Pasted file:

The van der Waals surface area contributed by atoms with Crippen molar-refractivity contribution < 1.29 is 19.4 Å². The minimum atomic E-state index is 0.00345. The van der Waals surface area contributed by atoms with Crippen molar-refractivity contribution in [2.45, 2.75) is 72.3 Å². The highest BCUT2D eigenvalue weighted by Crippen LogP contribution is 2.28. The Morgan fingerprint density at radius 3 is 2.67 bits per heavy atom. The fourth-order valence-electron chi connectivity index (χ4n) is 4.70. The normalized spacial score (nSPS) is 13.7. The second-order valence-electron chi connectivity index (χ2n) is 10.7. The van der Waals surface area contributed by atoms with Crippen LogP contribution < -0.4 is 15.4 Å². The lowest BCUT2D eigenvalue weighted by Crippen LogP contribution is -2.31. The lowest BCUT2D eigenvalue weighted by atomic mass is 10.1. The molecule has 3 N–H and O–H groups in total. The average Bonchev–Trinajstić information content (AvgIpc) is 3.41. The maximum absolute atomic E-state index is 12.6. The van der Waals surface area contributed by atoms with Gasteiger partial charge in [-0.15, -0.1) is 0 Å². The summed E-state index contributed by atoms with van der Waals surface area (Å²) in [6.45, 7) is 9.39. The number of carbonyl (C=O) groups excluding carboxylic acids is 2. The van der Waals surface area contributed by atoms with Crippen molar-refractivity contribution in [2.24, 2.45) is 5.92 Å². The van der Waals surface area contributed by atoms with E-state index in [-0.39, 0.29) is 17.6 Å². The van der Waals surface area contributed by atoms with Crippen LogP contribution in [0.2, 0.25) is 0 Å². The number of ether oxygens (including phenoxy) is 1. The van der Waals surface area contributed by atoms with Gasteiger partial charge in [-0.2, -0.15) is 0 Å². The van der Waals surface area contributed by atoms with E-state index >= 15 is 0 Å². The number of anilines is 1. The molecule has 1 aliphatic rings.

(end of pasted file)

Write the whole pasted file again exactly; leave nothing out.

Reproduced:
The van der Waals surface area contributed by atoms with Crippen molar-refractivity contribution < 1.29 is 19.4 Å². The minimum atomic E-state index is 0.00345. The van der Waals surface area contributed by atoms with Crippen molar-refractivity contribution in [2.45, 2.75) is 72.3 Å². The highest BCUT2D eigenvalue weighted by Crippen LogP contribution is 2.28. The Morgan fingerprint density at radius 3 is 2.67 bits per heavy atom. The fourth-order valence-electron chi connectivity index (χ4n) is 4.70. The normalized spacial score (nSPS) is 13.7. The second-order valence-electron chi connectivity index (χ2n) is 10.7. The van der Waals surface area contributed by atoms with Crippen LogP contribution < -0.4 is 15.4 Å². The lowest BCUT2D eigenvalue weighted by Crippen LogP contribution is -2.31. The lowest BCUT2D eigenvalue weighted by atomic mass is 10.1. The molecule has 3 N–H and O–H groups in total. The average Bonchev–Trinajstić information content (AvgIpc) is 3.41. The maximum absolute atomic E-state index is 12.6. The van der Waals surface area contributed by atoms with Gasteiger partial charge in [-0.15, -0.1) is 0 Å². The summed E-state index contributed by atoms with van der Waals surface area (Å²) in [6.45, 7) is 9.39. The number of carbonyl (C=O) groups excluding carboxylic acids is 2. The van der Waals surface area contributed by atoms with Crippen molar-refractivity contribution in [2.24, 2.45) is 5.92 Å². The van der Waals surface area contributed by atoms with E-state index in [-0.39, 0.29) is 17.6 Å². The van der Waals surface area contributed by atoms with Crippen LogP contribution in [0.2, 0.25) is 0 Å². The number of ether oxygens (including phenoxy) is 1. The van der Waals surface area contributed by atoms with Gasteiger partial charge in [-0.2, -0.15) is 0 Å². The van der Waals surface area contributed by atoms with E-state index >= 15 is 0 Å². The number of anilines is 1. The molecule has 1 aliphatic rings.